Don't be fooled by the Iraq airstrikes. He's the risk-averse president he's always been -- and that should be just fine by us.
Think U.S. President Barack Obama's recent decision -- welcome as it is -- to strike the Islamic State (IS) in Iraq represents a fundamental shift in his risk-averse foreign policy? Convinced that the leader whose critics blast him for leading behind is now -- with the 800-plus days that remain in his presidency -- on the verge of becoming the risk-ready leader you always wanted him to be?
Lie down and take a deep breath until the feeling passes. More than likely, Obama is going to remain the Goldilocks president he's been, fashioning policies (see Syria, Iraq, and Gaza) that look for that elusive middle ground between what's too hot and too cold.
But how can we be so certain? During the course of their leadership at the helm of the country the best presidents learn, adjust, and adapt from their mistakes. And there's plenty of time left in his presidency. Maybe IS is Obama's cosmic wake-up call? Perhaps in its skill, cruelty, and sheer megalomaniacal ambitions, IS represents a truly lethal global challenge akin to that described in Yeats's poem "The Second Coming": "And what rough beast, its hour come round at last / Slouches towards Bethlehem to be born?" Indeed, since the one area where Obama has been truly risk-ready is counterterrorism and the protection of the homeland, maybe, just maybe, these limited airstrikes -- the ones the president acknowledged could last for months -- are the beginning of a redefining moment in Obama's Middle East foreign policy. And perhaps, having broken the ceiling on military action, he can now be more assertive in his foreign policy.
But I don't think so. Here are the most obvious reasons why.
A great many of the president's critics and fans hammer or praise the fact that not only did he teach the law (and was good at it), but that the way he reasons things out -- indeed, his approach to life -- is based on careful deliberation, rigorous application of logic, and a structured thinking things through and measuring out all conceivable scenarios. His critics believe this leads to vacillation and weakness; his boosters argue that it produces a much-needed careful deliberation.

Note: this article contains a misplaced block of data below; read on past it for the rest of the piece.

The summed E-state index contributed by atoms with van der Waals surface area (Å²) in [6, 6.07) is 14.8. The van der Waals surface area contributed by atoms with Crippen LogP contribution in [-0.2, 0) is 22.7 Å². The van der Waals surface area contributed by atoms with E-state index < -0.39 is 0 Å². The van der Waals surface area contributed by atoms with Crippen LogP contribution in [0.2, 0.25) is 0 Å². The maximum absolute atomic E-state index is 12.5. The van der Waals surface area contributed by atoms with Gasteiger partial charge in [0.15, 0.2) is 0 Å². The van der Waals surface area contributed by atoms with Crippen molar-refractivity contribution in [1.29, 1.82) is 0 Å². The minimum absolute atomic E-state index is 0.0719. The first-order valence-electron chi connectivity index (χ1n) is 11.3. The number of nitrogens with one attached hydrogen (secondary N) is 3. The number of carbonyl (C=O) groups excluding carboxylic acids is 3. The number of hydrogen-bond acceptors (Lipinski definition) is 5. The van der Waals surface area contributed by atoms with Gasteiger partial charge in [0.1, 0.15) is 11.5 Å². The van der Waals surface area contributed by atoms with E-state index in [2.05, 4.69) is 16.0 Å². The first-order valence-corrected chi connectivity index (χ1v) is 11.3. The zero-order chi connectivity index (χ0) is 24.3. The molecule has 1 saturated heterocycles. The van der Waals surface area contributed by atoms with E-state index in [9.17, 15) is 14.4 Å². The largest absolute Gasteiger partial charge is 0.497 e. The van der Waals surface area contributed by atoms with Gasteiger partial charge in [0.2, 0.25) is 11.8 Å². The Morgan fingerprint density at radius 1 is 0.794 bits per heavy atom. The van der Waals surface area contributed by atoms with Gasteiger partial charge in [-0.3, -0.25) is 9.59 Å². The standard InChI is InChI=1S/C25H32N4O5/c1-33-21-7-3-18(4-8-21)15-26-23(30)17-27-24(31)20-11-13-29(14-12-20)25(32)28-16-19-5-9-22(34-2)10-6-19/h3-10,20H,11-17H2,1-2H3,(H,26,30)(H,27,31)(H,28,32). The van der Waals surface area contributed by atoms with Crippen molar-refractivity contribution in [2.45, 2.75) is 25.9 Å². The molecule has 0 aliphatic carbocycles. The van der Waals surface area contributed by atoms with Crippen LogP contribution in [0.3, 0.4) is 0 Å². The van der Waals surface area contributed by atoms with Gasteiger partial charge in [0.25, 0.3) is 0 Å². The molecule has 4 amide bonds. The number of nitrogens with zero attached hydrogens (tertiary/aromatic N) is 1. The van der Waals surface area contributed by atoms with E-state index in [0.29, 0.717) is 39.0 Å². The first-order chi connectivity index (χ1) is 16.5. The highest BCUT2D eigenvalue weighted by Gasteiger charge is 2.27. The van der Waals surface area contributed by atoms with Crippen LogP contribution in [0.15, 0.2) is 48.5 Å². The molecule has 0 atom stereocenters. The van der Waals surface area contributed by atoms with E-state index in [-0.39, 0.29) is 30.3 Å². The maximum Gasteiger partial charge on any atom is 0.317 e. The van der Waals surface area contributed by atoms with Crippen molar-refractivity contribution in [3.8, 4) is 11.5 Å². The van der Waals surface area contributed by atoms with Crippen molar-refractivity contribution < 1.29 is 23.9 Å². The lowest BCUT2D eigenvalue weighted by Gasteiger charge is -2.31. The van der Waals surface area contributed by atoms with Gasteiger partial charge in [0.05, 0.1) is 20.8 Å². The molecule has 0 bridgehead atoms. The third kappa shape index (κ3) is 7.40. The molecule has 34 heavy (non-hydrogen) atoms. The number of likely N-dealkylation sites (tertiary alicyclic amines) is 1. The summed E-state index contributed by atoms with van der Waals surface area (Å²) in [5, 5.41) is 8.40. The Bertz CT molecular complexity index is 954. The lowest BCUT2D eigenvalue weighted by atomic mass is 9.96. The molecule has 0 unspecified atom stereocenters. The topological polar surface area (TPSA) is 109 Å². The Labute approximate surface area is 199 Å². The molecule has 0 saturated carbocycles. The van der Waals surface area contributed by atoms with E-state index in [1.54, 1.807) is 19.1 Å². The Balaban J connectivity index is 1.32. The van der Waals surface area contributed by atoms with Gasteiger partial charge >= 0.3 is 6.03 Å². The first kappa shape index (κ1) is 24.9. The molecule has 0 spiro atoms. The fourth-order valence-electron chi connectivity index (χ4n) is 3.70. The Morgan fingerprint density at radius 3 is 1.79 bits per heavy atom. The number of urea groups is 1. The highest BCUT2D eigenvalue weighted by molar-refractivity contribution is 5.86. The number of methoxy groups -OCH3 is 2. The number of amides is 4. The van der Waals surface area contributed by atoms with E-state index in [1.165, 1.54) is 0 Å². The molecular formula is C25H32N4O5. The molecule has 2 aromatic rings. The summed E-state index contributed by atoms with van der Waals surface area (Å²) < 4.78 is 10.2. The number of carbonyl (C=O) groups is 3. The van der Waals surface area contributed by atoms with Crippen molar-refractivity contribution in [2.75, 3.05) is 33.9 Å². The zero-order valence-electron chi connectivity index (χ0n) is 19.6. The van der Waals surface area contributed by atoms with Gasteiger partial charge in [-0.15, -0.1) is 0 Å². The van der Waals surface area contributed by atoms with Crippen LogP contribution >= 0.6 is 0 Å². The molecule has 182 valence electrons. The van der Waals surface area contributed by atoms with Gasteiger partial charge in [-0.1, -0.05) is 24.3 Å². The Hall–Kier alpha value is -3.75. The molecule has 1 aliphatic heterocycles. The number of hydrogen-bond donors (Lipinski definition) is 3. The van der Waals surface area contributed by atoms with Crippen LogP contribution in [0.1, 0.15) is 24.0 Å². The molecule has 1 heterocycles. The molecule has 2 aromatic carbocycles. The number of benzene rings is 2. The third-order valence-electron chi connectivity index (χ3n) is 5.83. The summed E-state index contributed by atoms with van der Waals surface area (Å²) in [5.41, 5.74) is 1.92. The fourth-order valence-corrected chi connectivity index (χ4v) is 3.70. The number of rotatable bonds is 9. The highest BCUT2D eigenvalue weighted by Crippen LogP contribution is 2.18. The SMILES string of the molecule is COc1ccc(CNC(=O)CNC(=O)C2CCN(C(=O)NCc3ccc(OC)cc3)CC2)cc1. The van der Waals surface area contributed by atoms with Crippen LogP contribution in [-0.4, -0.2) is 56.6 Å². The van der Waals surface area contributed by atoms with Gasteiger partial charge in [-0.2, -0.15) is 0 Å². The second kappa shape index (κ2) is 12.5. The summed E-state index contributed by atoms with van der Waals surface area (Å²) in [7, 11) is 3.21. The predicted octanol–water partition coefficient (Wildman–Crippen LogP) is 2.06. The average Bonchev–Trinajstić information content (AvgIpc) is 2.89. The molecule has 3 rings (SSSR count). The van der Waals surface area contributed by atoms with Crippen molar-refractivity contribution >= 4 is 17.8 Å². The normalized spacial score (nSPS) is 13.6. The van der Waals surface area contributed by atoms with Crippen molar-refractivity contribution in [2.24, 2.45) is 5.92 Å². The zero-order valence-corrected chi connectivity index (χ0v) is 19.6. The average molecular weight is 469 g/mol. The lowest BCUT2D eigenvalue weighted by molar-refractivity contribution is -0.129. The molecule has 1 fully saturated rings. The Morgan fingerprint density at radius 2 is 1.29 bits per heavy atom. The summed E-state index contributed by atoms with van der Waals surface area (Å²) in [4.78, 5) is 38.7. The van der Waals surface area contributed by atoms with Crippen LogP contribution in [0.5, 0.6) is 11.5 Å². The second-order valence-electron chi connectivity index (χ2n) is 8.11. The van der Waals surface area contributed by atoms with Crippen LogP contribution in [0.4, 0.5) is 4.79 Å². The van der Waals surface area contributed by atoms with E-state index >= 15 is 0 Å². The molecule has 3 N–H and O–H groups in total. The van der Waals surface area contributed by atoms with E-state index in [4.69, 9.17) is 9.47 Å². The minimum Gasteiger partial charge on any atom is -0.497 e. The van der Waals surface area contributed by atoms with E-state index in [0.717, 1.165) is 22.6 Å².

Having been an intelligence analyst at the Bureau of Intelligence and Research (INR) for a number of years, I'd also say he'd make a great intel guy, too. Look at his Aug. 8 interview with Tom Friedman. Obama thinks not just in terms of possibilities (the diplomat's world) but probabilities (the analyst's domain). There's nuance and balance in his analysis. The problem, of course, is that really good analysis almost always leads to paralysis of action, or at least to ruling out the more risky and ambitious of options. This almost certainly happened in the case of Obama's refusal to militarize the U.S. role in Syria by either arming opposition groups or directly applying U.S. military power. The first, he told Friedman, would have been ineffectual; and the second he probably assumed would be a key to an empty room without a clear end game and a major U.S. commitment.
The bottom line: Obama's own nature is his biggest red line against bold, precipitous action and grand ambition. And unlike the one he drew on Syria's chemical weapons, it's unlikely to turn pink. Risk aversion will continue to be his guiding North Star.
The Libya precedent
The Friedman interview revealed another important reason why Obama's risk aversion is likely to endure. The president raised the issue about the lack of follow-up to help Libya after Qaddafi's overthrow. "Then it's the day after Qaddafi is gone, when everybody is feeling good and everybody is holding up posters saying, 'Thank you, America.' At that moment, there has to be a much more aggressive effort to rebuild societies that didn't have any civic traditions.... So that's a lesson that I now apply every time I ask the question, 'Should we intervene, militarily? Do we have an answer [for] the day after?'"
Even though he doesn't come out and say it, you get the sense that if there was a chance to do it over again he'd be much more engaged. But there's another way to read the president's comment, too. And that's this: Military action is only one step in a complex process that requires a huge investment to create a relatively stable and functional transition from authoritarian to democratic rule. And Obama understands that hitting the Islamic State (IS), as necessary as it may be, is hardly a panacea for rebuilding the new Iraq. More to the point, that's not America's job. And Obama isn't going to correct his Libya mistake by getting bogged down in nation-building in Iraq.